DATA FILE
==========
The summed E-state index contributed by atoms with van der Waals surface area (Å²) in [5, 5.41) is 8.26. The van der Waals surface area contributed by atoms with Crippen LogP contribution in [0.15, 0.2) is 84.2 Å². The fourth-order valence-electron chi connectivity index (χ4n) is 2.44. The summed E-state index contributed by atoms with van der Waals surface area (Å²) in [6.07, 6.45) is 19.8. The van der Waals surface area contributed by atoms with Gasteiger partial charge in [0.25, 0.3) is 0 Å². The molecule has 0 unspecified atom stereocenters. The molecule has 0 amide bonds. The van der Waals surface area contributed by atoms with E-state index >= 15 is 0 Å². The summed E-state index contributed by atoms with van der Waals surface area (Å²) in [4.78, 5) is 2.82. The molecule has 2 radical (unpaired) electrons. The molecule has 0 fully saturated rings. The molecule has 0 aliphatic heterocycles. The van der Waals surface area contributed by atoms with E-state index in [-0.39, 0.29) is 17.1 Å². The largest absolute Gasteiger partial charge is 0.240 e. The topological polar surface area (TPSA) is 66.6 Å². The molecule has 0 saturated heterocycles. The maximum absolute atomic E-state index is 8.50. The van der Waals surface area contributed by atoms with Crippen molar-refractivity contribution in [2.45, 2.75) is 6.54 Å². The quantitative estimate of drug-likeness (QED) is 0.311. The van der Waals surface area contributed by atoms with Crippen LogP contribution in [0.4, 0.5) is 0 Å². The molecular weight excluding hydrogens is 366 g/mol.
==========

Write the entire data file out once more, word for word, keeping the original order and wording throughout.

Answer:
The summed E-state index contributed by atoms with van der Waals surface area (Å²) in [5, 5.41) is 8.26. The van der Waals surface area contributed by atoms with Crippen LogP contribution in [0.15, 0.2) is 84.2 Å². The fourth-order valence-electron chi connectivity index (χ4n) is 2.44. The summed E-state index contributed by atoms with van der Waals surface area (Å²) in [6.07, 6.45) is 19.8. The van der Waals surface area contributed by atoms with Gasteiger partial charge in [0.25, 0.3) is 0 Å². The molecule has 0 unspecified atom stereocenters. The molecule has 0 amide bonds. The van der Waals surface area contributed by atoms with E-state index >= 15 is 0 Å². The summed E-state index contributed by atoms with van der Waals surface area (Å²) in [4.78, 5) is 2.82. The molecule has 2 radical (unpaired) electrons. The molecule has 0 fully saturated rings. The molecule has 0 aliphatic heterocycles. The van der Waals surface area contributed by atoms with E-state index in [-0.39, 0.29) is 17.1 Å². The largest absolute Gasteiger partial charge is 0.240 e. The topological polar surface area (TPSA) is 66.6 Å². The molecule has 0 saturated heterocycles. The maximum absolute atomic E-state index is 8.50. The van der Waals surface area contributed by atoms with Crippen molar-refractivity contribution in [2.45, 2.75) is 6.54 Å². The quantitative estimate of drug-likeness (QED) is 0.311. The van der Waals surface area contributed by atoms with Crippen LogP contribution in [0.4, 0.5) is 0 Å². The molecular weight excluding hydrogens is 366 g/mol.